Monday, June 6, 2016

To Dispel Doubts (Ask a Monk)

Leonard Price (later Ven. Nyanasobhano), Bhikkhu Tissa Dispels Some Doubts (Buddhist Publication Society via Access to Insight); Amber Larson, Dhr. Seven (eds.), Wisdom Quarterly
What does Buddhism have to offer science? (Seed
Monk (
It is near sunset on a hot summer afternoon. Outside a temple a Buddhist monk named Ven. Tissa sits quietly on a mat in the shade of a tree. Mr. Prentice, a layman, comes hiking up the road, wiping his perspiring face with a handkerchief. He sees the monk and approaches him.
MR. PRENTICE: Oh, Ven. Tissa, I was hoping I'd find you here.
VEN. TISSA: Good afternoon, Mr. Prentice.

Man comes to see Ven. Matthieu Ricard.
PRENTICE: You remember my name. I wasn't sure if you would. I've come around the temple every now and then — just out of curiosity, mainly.
TISSA: Is it curiosity that brings you here now?

PRENTICE: I guess you could say that. Isn't this heat awful?
TISSA: Sit down, Mr. Prentice. There's plenty of lawn.

PRENTICE: Ah, so there is. Thank you.

He looks around doubtfully then settles in the shade at a respectful distance.

I'm a bit worn out. It's kind of a long walk from my house. I wonder if you might have time to answer some questions?
TISSA: I'll try. What's on your mind?

Can Buddhism be practiced on a lawn in Central Asia? Sure (
PRENTICE: In a word, Buddhism.
TISSA: All of it?

Remember your questions? (
PRENTICE: Ha, ha, no. It's just that I've been doing some reading — plus hearing an occasional lecture here — and I must say I find Buddhism very attractive, at least in theory. It's very cool, rational, and scientific in its explanations of reality. I can appreciate that. I like to think I'm a man of science. The Buddhist analysis of mind and matter appears to me almost like a scientific investigation. But the other part, the religious part, gives me trouble.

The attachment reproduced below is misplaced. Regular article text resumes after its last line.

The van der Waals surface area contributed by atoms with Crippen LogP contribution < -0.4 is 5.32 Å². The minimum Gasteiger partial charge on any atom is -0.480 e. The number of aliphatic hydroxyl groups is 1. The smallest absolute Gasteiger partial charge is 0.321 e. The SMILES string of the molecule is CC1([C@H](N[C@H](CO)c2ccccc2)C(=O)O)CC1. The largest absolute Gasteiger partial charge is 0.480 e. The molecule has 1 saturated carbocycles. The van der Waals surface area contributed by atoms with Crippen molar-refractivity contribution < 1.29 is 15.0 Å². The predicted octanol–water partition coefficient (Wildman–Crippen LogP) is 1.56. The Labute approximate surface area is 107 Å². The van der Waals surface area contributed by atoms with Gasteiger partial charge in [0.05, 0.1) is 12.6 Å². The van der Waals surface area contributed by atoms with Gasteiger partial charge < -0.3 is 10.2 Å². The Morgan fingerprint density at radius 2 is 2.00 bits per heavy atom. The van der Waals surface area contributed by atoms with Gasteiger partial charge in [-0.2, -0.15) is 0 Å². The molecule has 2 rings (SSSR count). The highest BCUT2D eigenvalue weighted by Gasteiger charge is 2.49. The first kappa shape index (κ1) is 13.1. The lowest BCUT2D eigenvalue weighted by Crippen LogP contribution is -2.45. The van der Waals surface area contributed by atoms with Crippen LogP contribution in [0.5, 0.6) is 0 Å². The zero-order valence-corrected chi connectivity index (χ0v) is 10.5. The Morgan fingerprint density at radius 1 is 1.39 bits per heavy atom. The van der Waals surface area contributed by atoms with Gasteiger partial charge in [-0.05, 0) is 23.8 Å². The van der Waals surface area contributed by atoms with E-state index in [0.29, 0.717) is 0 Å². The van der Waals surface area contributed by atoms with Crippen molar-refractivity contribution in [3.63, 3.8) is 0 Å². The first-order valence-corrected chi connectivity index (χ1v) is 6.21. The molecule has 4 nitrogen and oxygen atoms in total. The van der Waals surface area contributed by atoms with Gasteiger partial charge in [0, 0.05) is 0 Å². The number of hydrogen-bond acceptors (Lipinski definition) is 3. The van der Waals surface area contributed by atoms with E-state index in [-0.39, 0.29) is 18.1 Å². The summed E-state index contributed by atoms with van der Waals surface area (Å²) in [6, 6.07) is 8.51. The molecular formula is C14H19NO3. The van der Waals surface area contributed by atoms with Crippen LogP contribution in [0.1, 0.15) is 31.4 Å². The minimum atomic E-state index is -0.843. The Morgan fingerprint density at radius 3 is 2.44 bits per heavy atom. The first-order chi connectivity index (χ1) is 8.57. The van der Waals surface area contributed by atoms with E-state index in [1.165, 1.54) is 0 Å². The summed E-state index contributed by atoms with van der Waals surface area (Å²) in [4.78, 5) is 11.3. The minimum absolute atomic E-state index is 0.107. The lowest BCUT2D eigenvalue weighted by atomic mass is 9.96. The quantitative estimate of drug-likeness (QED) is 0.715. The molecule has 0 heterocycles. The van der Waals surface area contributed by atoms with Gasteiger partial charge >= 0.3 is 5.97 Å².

TISSA: You're a great admirer of science, are you, Mr. Prentice?

The Buddha was born in Central Asia.
PRENTICE: Oh yes, no question.
TISSA: Could it be that you appreciate Buddhism in proportion as it resembles science?

PRENTICE: Uh, well, possibly.
TISSA: If that's so, why not stay with the real article? Why bother with Buddhism?

PRENTICE: Well, of course, science lacks a... It lacks...
TISSA: The religious part?

Shaolin monks, Kung Fu Monastery, Hunan Province, China (Ana Paola Pineda/
Monk fights back against police (ki-media).
PRENTICE: Exactly. You see, venerable sir, the problem is this. Much as I like what I know of Buddhism, much as I approve of it intellectually, I find it difficult to actually commit myself to it as a religious discipline. I have too many doubts. I admire the philosophy, but I suppose I just can't take it seriously.
TISSA: Seriousness is precisely the difference between philosophy and religion. The philosopher deals in expendable theories; the religious person puts one's own life on the line.

PRENTICE: And that's exactly what I'm not prepared to do.
TISSA: Many people feel that way.

PRENTICE: And yet — it's what I'd like to do. To be serious. To put my life on the line. The trouble is I don't have any motivation.
TISSA: Hmm, how far is it from your house to here?
PRENTICE: Oh, eight or ten blocks, I suppose.
TISSA: And you walked eight or ten blocks on a hot afternoon to tell me you don't have any motivation?
Good tiger (
PRENTICE: Ah, good point!
TISSA: Buddhist discipline begins and ends with self-examination. Buddhist philosophy or theory, if you will, instructs us how to carry out that examination and the efforts that follow. We can read the philosophy all we want, but if we don't practice it — if we don't take the medicine, so to speak — it won't do anything for us. Now, you tell me that you've been reading Buddhist literature, and you say you have doubts. What specifically is troubling you?